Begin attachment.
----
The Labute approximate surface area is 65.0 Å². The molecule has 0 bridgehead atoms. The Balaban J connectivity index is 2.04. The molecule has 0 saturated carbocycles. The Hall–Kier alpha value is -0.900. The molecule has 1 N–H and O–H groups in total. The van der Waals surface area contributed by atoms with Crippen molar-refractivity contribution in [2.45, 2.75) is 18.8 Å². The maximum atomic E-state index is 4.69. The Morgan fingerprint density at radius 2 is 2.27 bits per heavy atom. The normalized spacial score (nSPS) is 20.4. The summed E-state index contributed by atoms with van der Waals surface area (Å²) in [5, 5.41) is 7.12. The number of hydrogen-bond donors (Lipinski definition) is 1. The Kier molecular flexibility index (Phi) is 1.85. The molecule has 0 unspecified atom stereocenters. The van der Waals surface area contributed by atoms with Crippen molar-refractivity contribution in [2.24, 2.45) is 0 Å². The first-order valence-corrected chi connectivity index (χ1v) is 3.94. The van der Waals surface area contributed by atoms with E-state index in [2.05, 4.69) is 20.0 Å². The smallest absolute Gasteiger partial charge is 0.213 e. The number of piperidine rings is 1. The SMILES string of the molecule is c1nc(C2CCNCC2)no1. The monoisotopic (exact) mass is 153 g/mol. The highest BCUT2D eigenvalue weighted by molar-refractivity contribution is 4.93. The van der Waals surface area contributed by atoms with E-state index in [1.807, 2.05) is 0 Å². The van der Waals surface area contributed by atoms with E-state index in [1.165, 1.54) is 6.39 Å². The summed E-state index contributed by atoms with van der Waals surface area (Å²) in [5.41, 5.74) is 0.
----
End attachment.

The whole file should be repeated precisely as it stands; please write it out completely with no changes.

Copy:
The Labute approximate surface area is 65.0 Å². The molecule has 0 bridgehead atoms. The Balaban J connectivity index is 2.04. The molecule has 0 saturated carbocycles. The Hall–Kier alpha value is -0.900. The molecule has 1 N–H and O–H groups in total. The van der Waals surface area contributed by atoms with Crippen molar-refractivity contribution in [2.45, 2.75) is 18.8 Å². The maximum atomic E-state index is 4.69. The Morgan fingerprint density at radius 2 is 2.27 bits per heavy atom. The normalized spacial score (nSPS) is 20.4. The summed E-state index contributed by atoms with van der Waals surface area (Å²) in [5, 5.41) is 7.12. The number of hydrogen-bond donors (Lipinski definition) is 1. The Kier molecular flexibility index (Phi) is 1.85. The molecule has 0 unspecified atom stereocenters. The van der Waals surface area contributed by atoms with Crippen molar-refractivity contribution in [2.24, 2.45) is 0 Å². The first-order valence-corrected chi connectivity index (χ1v) is 3.94. The van der Waals surface area contributed by atoms with E-state index in [2.05, 4.69) is 20.0 Å². The smallest absolute Gasteiger partial charge is 0.213 e. The number of piperidine rings is 1. The SMILES string of the molecule is c1nc(C2CCNCC2)no1. The monoisotopic (exact) mass is 153 g/mol. The highest BCUT2D eigenvalue weighted by molar-refractivity contribution is 4.93. The van der Waals surface area contributed by atoms with E-state index in [1.807, 2.05) is 0 Å². The van der Waals surface area contributed by atoms with E-state index in [1.165, 1.54) is 6.39 Å². The summed E-state index contributed by atoms with van der Waals surface area (Å²) in [5.41, 5.74) is 0.